Conservative commentator Meghan McCain on Monday criticized President Biden's position on abortion, saying it's illogical to personally oppose the procedure while supporting its legalization.
McCain made the comments on ABC's The View as the panel discussed the U.S. Conference of Catholic Bishops' consideration of a plan to deny communion to Catholic politicians, like Biden, who support legalized abortion.
Thank you, Meghan McCain, for courageously standing for life.— Live Action (@LiveAction) June 21, 2021
"Abortion can do deep spiritual harm to you. Abortion is murder, the government is funding the killing of the unborn." -@MeghanMcCain pic.twitter.com/EFPJw1Tf7r
"If you are a devout Catholic as President Biden claims to be, abortion is a cardinal sin," McCain said. "It can do deep spiritual harm to you."
Biden's position on abortion, McCain said, is morally inconsistent.
"His official stance, by the way, is he's politically opposed or personally opposed to abortion but doesn't feel that he had the right to impose this view on the rest of the country. ... For someone who claims to be pro-life, I never understand this argument," she said. "It's like saying, 'I'm personally opposed to murder, but if you want to murder a little bit, it's fine because it's not my problem.' It doesn't register with me. I don't get it."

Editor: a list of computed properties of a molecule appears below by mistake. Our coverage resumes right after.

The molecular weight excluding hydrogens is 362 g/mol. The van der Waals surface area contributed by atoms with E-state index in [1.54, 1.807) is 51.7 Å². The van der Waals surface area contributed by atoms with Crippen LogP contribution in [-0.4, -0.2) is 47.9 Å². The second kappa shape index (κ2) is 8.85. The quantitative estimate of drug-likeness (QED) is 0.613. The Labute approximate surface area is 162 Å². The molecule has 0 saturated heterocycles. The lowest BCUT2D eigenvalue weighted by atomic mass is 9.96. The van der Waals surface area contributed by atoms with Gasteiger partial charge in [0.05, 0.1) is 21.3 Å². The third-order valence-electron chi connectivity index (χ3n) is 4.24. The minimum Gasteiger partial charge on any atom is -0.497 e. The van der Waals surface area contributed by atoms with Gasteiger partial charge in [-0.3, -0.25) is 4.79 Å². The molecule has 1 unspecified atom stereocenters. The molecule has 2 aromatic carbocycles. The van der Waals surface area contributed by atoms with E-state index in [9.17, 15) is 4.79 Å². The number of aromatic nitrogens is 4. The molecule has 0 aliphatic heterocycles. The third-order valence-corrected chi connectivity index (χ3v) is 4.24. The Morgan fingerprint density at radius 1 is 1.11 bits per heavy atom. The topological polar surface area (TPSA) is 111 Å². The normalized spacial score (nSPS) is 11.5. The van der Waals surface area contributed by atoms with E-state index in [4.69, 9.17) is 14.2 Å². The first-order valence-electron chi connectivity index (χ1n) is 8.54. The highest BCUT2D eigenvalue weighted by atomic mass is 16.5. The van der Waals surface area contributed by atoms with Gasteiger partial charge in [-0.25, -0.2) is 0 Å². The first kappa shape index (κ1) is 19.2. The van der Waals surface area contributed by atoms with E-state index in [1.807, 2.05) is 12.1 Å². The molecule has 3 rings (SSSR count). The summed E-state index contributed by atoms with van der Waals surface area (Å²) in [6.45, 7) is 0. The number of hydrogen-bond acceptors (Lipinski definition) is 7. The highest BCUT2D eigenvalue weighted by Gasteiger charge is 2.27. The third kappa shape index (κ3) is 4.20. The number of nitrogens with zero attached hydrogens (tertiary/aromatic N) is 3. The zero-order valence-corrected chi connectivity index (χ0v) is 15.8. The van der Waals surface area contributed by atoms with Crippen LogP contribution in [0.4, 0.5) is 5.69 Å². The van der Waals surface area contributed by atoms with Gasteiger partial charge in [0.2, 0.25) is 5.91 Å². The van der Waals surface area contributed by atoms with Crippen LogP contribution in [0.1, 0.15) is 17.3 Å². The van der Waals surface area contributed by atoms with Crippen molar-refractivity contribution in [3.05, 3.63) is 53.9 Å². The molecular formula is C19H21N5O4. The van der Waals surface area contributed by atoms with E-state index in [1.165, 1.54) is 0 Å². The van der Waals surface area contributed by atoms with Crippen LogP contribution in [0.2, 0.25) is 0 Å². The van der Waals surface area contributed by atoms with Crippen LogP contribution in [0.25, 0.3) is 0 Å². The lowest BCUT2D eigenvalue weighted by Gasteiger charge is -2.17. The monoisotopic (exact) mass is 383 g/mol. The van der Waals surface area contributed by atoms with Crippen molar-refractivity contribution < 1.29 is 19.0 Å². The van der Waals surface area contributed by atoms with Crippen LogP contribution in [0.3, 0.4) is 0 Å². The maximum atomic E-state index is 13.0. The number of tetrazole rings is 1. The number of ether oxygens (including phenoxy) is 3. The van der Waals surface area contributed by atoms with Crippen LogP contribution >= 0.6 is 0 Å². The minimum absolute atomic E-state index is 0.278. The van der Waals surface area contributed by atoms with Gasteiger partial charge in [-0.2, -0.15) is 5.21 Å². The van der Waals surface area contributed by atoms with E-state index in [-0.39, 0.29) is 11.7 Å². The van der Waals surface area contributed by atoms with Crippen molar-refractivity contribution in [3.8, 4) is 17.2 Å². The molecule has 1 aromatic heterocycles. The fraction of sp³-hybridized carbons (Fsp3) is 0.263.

She criticized Biden for opposing the Hyde Amendment, which prohibits taxpayer-funded abortion.
"If he's for the federal funding of abortion ... as far as I'm concerned, abortion is murder, and that means the government funding of killing of the unborn and we have to, as pro-lifers, fight for the rights of the unborn," she said.
McCain also defended the Catholic church's position.
"He's walking a very fine line here, and ultimately, all of these issues are literally life and death for Catholics, for devout Christians, and he's gonna have to ultimately talk to his Creator when the time comes, as we all do and reconcile his politics with his personal faith," McCain said. "I believe that he's doing grave spiritual harm to himself and harm to this country."
"Those who publicly and obstinately violate the moral law are, at least, in a state of apostasy, that is, they have effectively abandoned the faith by the obstinate refusal, in practice, to live in accord with fundamental truths of faith and morals (cf. can. 751)," Burke wrote. "An apostate from the faith incurs automatically the penalty of excommunication (cf. can. 1364). The Bishop of such a person must verify the conditions for the declaration of the penalty of excommunication, which has been automatically incurred."
Photo courtesy: ©Getty Images/Cindy Ord/Stringer
Michael Foust has covered the intersection of faith and news for 20 years. His stories have appeared in Baptist Press, Christianity Today, The Christian Post, the Leaf-Chronicle, the Toronto Star and the Knoxville News-Sentinel.